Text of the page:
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ideas interviews Podcasts Poems Thinkers writer's inspiration

Poet Dana Gioia nails it.

Every not-so-often, a person can distill a complex idea into one sentence.

It’s a rare event. But when it happens the idea snaps into your mind forever.

Today’s Econ Talk podcast episode was one such occasion.

Dana Gioia snapped my synapses when he shared this definition of the novel:

Now, the great thing of literature–and this is literature as distinct from film and other theater, which are forms of storytelling–but the beauty of the novel and poetry is that they essentially are our cultural machinery for articulating the inner lives of people. In effect, the novel is based on–the very definition of the novel, although people never talk about this–is based on irony. Which is to say, somebody’s outer life is doing this and their inner life is doing that.

It’s hard to think of a novel that doesn’t follow this idea. I’m sure there’s some experimental four hundred pager out there, but the novels I truly know all exhibit this tension between the characters inner and outer life.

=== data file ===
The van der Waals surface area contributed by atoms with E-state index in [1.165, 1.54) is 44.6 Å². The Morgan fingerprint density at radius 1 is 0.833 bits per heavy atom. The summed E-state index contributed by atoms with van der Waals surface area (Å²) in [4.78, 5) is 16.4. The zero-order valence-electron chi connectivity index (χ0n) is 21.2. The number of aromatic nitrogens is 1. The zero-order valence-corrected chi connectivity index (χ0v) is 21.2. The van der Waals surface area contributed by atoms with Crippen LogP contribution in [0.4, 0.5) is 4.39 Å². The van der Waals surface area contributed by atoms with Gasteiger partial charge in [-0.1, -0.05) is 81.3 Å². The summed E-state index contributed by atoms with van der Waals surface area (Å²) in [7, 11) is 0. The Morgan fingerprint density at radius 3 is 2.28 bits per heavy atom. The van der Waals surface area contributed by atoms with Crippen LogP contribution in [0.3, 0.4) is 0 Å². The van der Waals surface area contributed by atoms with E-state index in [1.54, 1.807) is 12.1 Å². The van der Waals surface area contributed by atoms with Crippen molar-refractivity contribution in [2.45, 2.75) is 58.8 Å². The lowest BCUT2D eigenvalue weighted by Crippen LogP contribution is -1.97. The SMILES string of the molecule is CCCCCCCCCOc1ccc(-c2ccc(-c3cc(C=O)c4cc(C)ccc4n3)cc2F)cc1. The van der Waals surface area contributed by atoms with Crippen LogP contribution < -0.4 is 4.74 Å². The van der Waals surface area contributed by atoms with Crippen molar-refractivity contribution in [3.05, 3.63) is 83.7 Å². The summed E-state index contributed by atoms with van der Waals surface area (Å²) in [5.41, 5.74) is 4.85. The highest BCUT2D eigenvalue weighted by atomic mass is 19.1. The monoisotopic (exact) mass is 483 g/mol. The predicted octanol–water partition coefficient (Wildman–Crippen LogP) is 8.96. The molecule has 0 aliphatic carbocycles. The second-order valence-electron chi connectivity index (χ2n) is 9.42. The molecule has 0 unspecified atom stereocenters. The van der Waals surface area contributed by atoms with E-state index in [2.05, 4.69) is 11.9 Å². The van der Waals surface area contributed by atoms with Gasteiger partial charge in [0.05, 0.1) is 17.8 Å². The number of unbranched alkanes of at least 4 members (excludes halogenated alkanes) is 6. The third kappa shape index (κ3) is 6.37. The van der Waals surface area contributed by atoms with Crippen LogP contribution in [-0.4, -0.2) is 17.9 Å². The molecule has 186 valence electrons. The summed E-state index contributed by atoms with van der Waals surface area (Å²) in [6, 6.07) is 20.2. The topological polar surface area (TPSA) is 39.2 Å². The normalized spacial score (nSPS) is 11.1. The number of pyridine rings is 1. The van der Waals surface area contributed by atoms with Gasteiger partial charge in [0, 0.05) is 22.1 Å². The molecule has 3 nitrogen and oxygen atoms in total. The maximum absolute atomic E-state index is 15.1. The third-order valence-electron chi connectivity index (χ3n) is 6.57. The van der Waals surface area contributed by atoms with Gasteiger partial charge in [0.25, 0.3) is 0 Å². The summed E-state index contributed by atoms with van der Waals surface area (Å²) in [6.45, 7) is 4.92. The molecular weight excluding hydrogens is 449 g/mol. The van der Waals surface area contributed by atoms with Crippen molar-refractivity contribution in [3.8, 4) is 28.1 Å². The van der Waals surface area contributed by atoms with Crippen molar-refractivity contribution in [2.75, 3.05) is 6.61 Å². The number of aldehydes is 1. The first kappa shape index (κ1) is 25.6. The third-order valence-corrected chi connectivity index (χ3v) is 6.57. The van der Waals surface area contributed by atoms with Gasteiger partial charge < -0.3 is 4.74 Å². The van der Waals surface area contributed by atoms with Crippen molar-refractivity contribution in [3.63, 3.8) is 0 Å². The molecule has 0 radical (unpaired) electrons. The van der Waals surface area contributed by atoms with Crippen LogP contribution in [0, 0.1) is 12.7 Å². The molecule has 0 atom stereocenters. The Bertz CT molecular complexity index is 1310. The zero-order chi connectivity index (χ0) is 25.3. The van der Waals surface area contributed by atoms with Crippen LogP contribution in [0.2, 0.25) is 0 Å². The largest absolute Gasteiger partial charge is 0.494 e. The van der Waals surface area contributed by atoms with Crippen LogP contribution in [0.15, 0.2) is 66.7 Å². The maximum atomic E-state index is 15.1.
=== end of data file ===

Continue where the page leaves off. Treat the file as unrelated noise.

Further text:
In Tolkien’s The Hobbit – Bilbo duels between his craving for comfortable Shire life and his Took instincts for adventure.

In Jeff Smith’s Bone – Fone Bone longs to return to Boneville, but harbors a secret love for Thorn who could never follow him there (Graphic novels count too right?).

Or in Jhumpa Lahiri’s The Namesake – Gogol’s divided between the need to honor his parents and his traditional Indian heritage, and the allure of American success.

Irony threads through all of them. And novels will no longer read the same to me.

Russ Roberts and Dana Gioia’s conversation was inspiring throughout.

Listen in full below:

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4Panel Friday amreading Art comics Drawings

Four Panel Friday: J.R.R.Tolkien’s drawings of Entrances to the Elvenking’s halls



Ok. These aren’t exactly comic panels.

But the more I go through old books during this time spent at home, the more I discover “four panels” in other parts of literature.

Tolkien’s perspective and line variation are impressive. He incorporates straight lines, diagonal and curved lines, stipples, blacked out inks.

The man was non-stop.

From: The Art of The Hobbit by J.R.R. Tolkien

By: Wayne G. Hammond, Christina Scull

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Poems

Middle Earth Potential


Gandalf believed in

Bilbo, Shire burglar.

The dwarves? Not so much.